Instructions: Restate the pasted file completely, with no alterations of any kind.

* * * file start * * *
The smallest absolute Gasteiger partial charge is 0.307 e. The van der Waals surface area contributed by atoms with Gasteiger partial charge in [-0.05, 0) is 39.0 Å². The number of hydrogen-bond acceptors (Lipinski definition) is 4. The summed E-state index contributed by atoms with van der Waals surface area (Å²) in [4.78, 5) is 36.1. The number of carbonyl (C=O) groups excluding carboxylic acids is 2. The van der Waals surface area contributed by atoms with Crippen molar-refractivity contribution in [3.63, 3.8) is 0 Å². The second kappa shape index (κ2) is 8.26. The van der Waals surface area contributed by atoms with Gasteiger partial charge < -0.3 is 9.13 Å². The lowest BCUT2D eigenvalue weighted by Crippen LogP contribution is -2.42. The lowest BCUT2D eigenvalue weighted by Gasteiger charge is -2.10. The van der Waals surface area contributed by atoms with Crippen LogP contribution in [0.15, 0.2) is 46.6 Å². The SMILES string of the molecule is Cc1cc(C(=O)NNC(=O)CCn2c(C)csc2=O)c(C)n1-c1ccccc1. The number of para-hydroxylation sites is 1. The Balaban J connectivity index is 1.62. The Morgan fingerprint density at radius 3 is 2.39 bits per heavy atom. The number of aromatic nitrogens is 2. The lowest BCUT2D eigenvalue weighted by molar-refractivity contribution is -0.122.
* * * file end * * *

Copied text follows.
The smallest absolute Gasteiger partial charge is 0.307 e. The van der Waals surface area contributed by atoms with Gasteiger partial charge in [-0.05, 0) is 39.0 Å². The number of hydrogen-bond acceptors (Lipinski definition) is 4. The summed E-state index contributed by atoms with van der Waals surface area (Å²) in [4.78, 5) is 36.1. The number of carbonyl (C=O) groups excluding carboxylic acids is 2. The van der Waals surface area contributed by atoms with Crippen molar-refractivity contribution in [3.63, 3.8) is 0 Å². The second kappa shape index (κ2) is 8.26. The van der Waals surface area contributed by atoms with Gasteiger partial charge < -0.3 is 9.13 Å². The lowest BCUT2D eigenvalue weighted by Crippen LogP contribution is -2.42. The lowest BCUT2D eigenvalue weighted by Gasteiger charge is -2.10. The van der Waals surface area contributed by atoms with Crippen LogP contribution in [0.15, 0.2) is 46.6 Å². The SMILES string of the molecule is Cc1cc(C(=O)NNC(=O)CCn2c(C)csc2=O)c(C)n1-c1ccccc1. The number of para-hydroxylation sites is 1. The Balaban J connectivity index is 1.62. The Morgan fingerprint density at radius 3 is 2.39 bits per heavy atom. The number of aromatic nitrogens is 2. The lowest BCUT2D eigenvalue weighted by molar-refractivity contribution is -0.122.